Leicestershire  Police Federation

Leicestershire Police Federation urges officers to report assaults and get the support they need

7 July 2020


Leicestershire Police Federation urges officers to report assaults and get the support they need


Leicestershire Police officers are being urged to report assaults and come forward and talk to the Police Federation to get the help they need.

Worrying new figures have revealed 21 officers were attacked, bitten or spat at in June. One officer was punched in the face as he walked down the road; another was dragged along by a car after making a routine stop check.

Leicestershire Police Federation says the figures could even be higher as not all officers report the assaults they suffer.

That’s something they want to see change so that they can provide members with the right help and support and get the accurate data they need to lobby for more protection for them in the future.

Federation Vice Chairman Adam Commons said the nature of the assaults were showing signs of society returning to normal after lockdown, give that many were not COVID-19 related.

“Out of the 21 assaults recorded, 10 of them were spitting incidents and from what I’ve read on the reports these are not just ‘I’ve got COVID I’m going to spit at you’ offences, it’s just people going back to spitting at officers again,” he said.

“They are not just assaults on individual officers either. There was an incident when four or five officers were bitten, scratched and spat on. People still think it’s okay to do this and carry out these assaults.

“Broadly speaking, a lot of assaults happen on standard jobs sometimes from the most innocuous situations. You can’t put all of them down to COVID-19 - unfortunately, they are back to usual assaults.”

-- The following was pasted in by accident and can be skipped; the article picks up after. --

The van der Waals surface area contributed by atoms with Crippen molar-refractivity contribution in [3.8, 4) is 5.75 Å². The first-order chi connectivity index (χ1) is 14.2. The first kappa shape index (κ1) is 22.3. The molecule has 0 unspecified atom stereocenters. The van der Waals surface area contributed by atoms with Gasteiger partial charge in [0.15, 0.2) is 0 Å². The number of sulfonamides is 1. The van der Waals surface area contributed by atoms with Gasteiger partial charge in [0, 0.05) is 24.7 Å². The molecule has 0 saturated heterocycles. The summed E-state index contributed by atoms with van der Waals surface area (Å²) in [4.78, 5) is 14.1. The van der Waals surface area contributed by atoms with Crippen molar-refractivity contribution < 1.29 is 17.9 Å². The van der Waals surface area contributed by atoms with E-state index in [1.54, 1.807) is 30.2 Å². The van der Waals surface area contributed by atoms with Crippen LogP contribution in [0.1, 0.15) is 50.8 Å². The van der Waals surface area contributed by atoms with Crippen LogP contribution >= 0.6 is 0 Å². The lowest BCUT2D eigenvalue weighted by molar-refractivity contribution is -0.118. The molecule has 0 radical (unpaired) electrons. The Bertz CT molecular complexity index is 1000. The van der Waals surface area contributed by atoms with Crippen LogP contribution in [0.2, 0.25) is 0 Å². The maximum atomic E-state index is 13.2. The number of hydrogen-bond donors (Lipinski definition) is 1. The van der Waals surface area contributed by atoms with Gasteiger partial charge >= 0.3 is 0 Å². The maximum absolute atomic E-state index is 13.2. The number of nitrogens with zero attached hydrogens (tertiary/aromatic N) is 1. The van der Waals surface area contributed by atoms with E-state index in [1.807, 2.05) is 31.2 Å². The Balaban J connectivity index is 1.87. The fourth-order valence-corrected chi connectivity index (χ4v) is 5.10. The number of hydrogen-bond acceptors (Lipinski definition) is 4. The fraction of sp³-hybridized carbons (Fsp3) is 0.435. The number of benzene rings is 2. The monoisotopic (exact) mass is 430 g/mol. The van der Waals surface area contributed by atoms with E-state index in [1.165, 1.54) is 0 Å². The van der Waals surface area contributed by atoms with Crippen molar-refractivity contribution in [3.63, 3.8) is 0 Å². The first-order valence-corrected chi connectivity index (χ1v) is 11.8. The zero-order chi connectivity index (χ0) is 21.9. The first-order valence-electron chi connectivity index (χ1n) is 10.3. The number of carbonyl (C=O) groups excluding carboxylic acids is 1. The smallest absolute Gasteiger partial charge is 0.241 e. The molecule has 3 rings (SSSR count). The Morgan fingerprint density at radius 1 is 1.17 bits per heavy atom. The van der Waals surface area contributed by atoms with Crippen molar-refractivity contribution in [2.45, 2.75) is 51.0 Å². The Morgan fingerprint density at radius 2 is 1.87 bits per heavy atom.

The so-called Protect the Protectors Bill in 2018 doubled the then maximum sentence for assaulting a blue light worker six months to a year.

But it’s not proven to be the hoped-for deterrent. Assault figures on police and emergency service workers continue to rise, and these days rather than helping, some people decide to film assaults and post them on social media.

Harsher sentences have been dished out during the pandemic, particularly for COVID related offences and that’s something Adam hopes to see more of as the nation returns to some level of normality.

“During COVID we have seen increased sentences for people spitting or coughing,” he said.

“That was the COVID factor rather than the nature of the assault itself, I think. We’ve also got a supportive Home Secretary who is vocal against these assaults and seems to want to increase sentencing.

“But it’s alright giving the judicial system the powers to do that – they have to be used.

“Magistrates can now put someone who assaults an officer in prison for a year, but they haven’t been doing it

“I don’t think there has been that deterrent. We’ve started using these sentences during the pandemic; we need to carry on using them,” Adam added.

“Society has changed – people want police to be there, but if we can’t help them, they want us to some of them are lashing out.

“Rather than using their phones to record these assaults, why can’t people dial 999 to help officers who are clearly struggling?”

It’s vital, Adam said, that officers come forward to report any assault on them.

“If officers let us know about the assault, we can support them. It might be an area of their work they can’t talk to their Line Manager about. We can refer people to fit for duty for assessment, physio and get them into the welfare support scheme if they need it.

“I’ll try and make contact with officers who been assaulted just to ask if they are okay and if they have everything they need,” he said.

“The [Leicestershire] force is very good and supportive – between us we try and get hold of everyone to make sure they have what they need.

“It’s massively important to make sure it’s recorded properly, if it’s a push, a punch, whatever.

“Recording it means we are aware of it as the Federation and the force and that we have the evidence to show the Government assaults are rising and get them to do something about it,” he added.

“Something minor can become something serious. The sooner we know about it, the sooner we can help.”